Danish. Translation revels in difference. Translating the same literary work into the same language over and over again is the only way to recreate that work’s compact complexity, but it also benefits translation itself. Translation, as an art form, works in the medium of choices, so the availability of multiple…

Winners and losers

Danish. In my sixth entry for Weekendavisen’s lexicon, I discuss the word “winning” and the strangely central role it played during four years of American politics. The extent to which an exclusive focus on winning is politically counterproductive is underscored by the fact that Trump was replaced by a president,…

Paleolithic politics

Danish. In my review of David Graeber and David Wengrow’s The Dawn of Everything, I connect the book’s argument to my motto as a historian: history makes the present strange. I argue that the book’s main claim—that history can be used to expand our sense of social possibility—is more relevant…

Weaving vowels

Danish. Responding to a study of Dante’s Latin writings, I argue that Dante displays two interwoven attitudes towards language, one centripetal, the other centrifugal. The first is focused on the endless variety of language: Dante is a masterful ventriloquist, adapting his voice to every new genre, context, and character. The…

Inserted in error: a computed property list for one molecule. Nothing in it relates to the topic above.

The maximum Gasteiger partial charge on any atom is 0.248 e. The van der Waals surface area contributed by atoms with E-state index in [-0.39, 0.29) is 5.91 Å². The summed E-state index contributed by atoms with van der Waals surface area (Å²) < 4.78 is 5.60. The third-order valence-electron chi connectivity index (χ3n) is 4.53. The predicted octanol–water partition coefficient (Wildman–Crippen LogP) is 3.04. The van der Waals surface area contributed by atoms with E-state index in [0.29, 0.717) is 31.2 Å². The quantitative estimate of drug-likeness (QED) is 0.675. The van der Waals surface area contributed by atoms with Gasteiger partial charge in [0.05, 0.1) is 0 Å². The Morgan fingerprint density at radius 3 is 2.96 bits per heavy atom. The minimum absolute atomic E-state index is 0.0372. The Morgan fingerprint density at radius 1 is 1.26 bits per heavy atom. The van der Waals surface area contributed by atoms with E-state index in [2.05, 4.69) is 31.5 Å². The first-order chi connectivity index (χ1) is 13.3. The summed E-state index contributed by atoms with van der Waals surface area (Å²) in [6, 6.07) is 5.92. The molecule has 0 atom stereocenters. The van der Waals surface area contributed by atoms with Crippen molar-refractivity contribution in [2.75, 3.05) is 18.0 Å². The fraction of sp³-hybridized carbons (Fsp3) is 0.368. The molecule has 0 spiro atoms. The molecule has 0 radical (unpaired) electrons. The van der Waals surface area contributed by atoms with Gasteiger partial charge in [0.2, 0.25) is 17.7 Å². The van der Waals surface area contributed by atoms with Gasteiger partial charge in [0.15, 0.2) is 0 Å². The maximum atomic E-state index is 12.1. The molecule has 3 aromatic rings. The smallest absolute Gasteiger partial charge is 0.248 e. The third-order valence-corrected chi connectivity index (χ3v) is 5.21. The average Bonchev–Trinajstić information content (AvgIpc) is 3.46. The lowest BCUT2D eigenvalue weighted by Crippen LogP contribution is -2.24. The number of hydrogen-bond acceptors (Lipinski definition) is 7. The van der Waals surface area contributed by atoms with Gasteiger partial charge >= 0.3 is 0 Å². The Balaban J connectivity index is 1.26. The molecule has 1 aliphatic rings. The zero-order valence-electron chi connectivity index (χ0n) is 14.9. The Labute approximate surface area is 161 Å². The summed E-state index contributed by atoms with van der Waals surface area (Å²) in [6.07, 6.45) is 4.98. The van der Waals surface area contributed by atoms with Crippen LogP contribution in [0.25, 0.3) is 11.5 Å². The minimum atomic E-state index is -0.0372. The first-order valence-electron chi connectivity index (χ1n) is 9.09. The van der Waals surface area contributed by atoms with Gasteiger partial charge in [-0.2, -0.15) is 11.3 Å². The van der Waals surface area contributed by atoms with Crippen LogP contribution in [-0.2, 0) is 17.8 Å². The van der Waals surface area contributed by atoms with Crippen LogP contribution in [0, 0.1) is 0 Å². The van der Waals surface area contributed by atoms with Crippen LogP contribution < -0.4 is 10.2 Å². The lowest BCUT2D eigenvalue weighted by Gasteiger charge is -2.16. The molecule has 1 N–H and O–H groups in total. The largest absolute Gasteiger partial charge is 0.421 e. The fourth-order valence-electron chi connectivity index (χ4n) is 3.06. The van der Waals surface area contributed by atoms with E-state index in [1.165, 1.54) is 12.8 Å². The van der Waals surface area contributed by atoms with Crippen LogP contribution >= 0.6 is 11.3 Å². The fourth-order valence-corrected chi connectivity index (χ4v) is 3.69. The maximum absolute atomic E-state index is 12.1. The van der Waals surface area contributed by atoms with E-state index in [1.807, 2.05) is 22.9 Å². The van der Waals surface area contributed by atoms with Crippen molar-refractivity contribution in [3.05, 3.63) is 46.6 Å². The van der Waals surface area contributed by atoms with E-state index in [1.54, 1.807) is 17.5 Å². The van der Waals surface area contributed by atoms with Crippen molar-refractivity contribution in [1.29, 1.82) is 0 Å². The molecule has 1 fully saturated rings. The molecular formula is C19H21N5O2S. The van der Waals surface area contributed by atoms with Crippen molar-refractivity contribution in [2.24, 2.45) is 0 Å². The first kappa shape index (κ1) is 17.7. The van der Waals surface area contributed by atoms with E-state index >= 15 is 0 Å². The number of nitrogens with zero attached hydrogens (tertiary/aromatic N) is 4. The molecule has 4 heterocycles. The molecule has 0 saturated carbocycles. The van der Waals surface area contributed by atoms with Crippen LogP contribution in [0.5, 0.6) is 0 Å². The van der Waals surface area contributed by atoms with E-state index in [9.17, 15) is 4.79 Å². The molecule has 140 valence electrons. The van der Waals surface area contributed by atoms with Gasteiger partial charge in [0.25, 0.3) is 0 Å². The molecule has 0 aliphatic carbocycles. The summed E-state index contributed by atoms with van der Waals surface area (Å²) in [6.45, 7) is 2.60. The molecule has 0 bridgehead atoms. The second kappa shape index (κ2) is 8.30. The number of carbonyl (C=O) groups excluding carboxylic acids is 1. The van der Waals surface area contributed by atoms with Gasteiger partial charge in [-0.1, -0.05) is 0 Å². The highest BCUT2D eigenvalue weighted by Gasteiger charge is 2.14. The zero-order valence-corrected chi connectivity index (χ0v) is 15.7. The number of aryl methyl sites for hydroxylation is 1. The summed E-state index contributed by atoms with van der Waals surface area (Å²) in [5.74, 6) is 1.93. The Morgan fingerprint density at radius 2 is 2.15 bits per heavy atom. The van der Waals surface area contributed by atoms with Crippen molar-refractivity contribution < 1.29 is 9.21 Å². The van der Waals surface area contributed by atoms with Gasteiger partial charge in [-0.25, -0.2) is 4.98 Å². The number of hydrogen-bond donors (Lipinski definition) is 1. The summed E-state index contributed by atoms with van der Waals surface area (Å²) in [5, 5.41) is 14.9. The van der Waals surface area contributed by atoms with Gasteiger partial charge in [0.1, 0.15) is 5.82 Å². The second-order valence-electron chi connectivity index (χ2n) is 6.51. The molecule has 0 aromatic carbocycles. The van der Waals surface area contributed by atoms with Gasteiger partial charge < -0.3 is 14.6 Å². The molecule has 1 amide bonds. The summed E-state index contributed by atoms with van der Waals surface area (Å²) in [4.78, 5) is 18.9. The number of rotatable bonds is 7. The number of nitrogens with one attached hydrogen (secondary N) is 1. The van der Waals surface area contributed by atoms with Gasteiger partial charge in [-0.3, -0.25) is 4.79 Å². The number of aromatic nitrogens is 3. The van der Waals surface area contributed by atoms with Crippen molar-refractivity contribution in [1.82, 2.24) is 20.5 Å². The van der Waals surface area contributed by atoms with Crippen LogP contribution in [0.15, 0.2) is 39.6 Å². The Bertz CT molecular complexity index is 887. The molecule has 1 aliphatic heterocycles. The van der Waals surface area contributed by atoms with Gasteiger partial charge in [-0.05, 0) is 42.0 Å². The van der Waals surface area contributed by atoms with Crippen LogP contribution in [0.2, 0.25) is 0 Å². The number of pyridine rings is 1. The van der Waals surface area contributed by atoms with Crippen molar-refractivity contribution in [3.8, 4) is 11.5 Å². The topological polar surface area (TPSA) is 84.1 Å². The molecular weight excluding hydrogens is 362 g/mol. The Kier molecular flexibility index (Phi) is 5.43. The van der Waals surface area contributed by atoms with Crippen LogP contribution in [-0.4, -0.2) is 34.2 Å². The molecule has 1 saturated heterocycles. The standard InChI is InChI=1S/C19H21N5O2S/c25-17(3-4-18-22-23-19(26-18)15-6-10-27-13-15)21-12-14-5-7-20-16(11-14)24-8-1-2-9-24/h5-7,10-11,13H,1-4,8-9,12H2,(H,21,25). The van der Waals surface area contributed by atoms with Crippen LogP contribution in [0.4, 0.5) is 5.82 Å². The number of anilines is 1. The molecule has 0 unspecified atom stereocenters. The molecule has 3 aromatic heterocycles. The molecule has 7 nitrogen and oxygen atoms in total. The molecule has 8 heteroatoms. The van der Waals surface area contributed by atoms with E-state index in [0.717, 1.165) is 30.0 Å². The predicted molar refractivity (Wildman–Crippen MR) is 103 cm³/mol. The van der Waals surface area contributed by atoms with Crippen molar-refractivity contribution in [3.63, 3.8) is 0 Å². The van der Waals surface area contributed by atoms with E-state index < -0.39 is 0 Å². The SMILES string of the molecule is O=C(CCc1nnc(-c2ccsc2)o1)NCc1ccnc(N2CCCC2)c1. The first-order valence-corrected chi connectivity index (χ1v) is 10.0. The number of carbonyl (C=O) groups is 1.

Death by family

Danish. Discussing Annette Lassen’s study of the fornaldarsaga, I note that the Icelandic sagas revolve around the fraught ideal of family allegiance, repeatedly exploring the hatred that can arise between those who are supposed to love one another. The family became an ideological oxymoron, fusing danger and safety, alliance and…

Forgetting to forget

Danish. In my fifth entry for Weekendavisen’s lexicon, I discuss the vexing problem of forgetting: any attempt to forget tends to call the unwanted memory all the more readily to mind. Kant, for example, dismissed his long-standing manservant Lampe, and then wrote a self-defeating memorandum to himself: “Lampe must be…

Weirder translations!

Danish. The op-ed argues that the Danish translation culture has been seized by an exaggerated caution, as translators beautifully balance readability and accuracy but rarely stray from the mainstream or challenge what translations can or should be. Translations can renew and enrich the target language in powerful ways, but only…